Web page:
FAA Says ADS-B Coming To Gulf, AOPA Notes Downside

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Automatic Dependent Surveillance-Broadcast (ADS-B) gear will be up and running in the Gulf of Mexico by the end of next year, Acting FAA Administrator Bobby Sturgell told the HAI Heli Expo crowd in Houston this week. The installation aims to improve safety for helicopters serving offshore oil platforms. Sturgell said the system, designed by ITT, will help controllers at Houston Center to separate traffic in the Gulf, which doesn't have radar coverage. "We're stretching the airspace," Sturgell said, "extending it to the altitudes and the areas that you [helicopter pilots] operate in." Sturgell added that ADS-B services will expand, and will prove useful to other segments of general aviation, such as air tour and emergency medical services. AOPA, however, is less enthused about the costs and benefits of the technology. An FAA proposal would require GA aircraft to equip with ADS-B equipment by 2020 if they want to fly in Class A, B, or C airspace, or above 10,000 feet msl. AOPA says it's concerned that the mandated avionics are too expensive and there appear to be too few benefits for GA.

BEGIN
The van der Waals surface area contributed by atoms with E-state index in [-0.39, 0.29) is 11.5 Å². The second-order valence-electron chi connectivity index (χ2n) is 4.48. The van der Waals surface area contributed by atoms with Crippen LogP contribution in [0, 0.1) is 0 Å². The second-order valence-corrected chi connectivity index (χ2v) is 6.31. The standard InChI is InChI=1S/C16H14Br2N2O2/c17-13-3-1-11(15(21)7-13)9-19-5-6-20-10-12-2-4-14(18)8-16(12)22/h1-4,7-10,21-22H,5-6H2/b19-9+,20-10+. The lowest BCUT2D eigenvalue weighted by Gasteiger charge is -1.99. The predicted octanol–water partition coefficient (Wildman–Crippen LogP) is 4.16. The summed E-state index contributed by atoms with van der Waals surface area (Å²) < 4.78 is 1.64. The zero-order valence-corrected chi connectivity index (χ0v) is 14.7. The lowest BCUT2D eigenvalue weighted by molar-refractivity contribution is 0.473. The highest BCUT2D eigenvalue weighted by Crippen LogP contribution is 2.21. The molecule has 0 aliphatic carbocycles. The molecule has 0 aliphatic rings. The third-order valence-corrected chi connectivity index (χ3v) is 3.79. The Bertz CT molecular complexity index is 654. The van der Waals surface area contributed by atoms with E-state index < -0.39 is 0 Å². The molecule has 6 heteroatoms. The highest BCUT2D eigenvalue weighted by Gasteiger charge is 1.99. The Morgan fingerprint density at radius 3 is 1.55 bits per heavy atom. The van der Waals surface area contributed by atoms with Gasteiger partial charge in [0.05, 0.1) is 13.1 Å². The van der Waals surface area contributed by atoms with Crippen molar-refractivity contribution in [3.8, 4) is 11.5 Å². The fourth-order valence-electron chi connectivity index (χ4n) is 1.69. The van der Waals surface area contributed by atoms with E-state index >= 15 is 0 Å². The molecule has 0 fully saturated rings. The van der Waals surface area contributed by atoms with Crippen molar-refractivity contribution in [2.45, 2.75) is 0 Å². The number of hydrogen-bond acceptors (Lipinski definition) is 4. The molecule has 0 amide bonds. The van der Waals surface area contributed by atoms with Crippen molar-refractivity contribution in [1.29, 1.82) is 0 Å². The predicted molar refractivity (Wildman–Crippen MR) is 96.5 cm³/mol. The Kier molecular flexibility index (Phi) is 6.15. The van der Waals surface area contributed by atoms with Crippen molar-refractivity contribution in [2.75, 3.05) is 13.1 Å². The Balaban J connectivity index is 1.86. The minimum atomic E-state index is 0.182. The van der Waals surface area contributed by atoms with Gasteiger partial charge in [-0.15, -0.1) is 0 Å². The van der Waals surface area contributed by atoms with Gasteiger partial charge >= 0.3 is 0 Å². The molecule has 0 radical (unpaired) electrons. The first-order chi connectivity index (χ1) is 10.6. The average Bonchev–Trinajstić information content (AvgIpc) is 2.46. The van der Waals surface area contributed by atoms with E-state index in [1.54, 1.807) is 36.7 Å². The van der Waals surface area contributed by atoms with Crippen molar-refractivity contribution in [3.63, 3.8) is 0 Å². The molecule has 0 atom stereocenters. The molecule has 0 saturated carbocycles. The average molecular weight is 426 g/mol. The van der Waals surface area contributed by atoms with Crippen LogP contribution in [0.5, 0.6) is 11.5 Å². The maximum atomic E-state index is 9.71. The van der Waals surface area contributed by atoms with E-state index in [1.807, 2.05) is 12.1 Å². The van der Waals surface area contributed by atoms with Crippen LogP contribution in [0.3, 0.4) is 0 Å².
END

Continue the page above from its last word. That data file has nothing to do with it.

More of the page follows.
In the Gulf, however, oil companies and helicopter companies are facilitating the installation of the equipment, flying crews out to the platforms. Because of the lack of radar coverage, controllers have maintained 20 miles of separation (based on position reports) between aircraft. ADS-B will allow much closer separation limits while increasing safety and efficiency, the FAA says. The technology was first deployed in Alaska, where it was credited with contributing to a dramatic improvement in safety.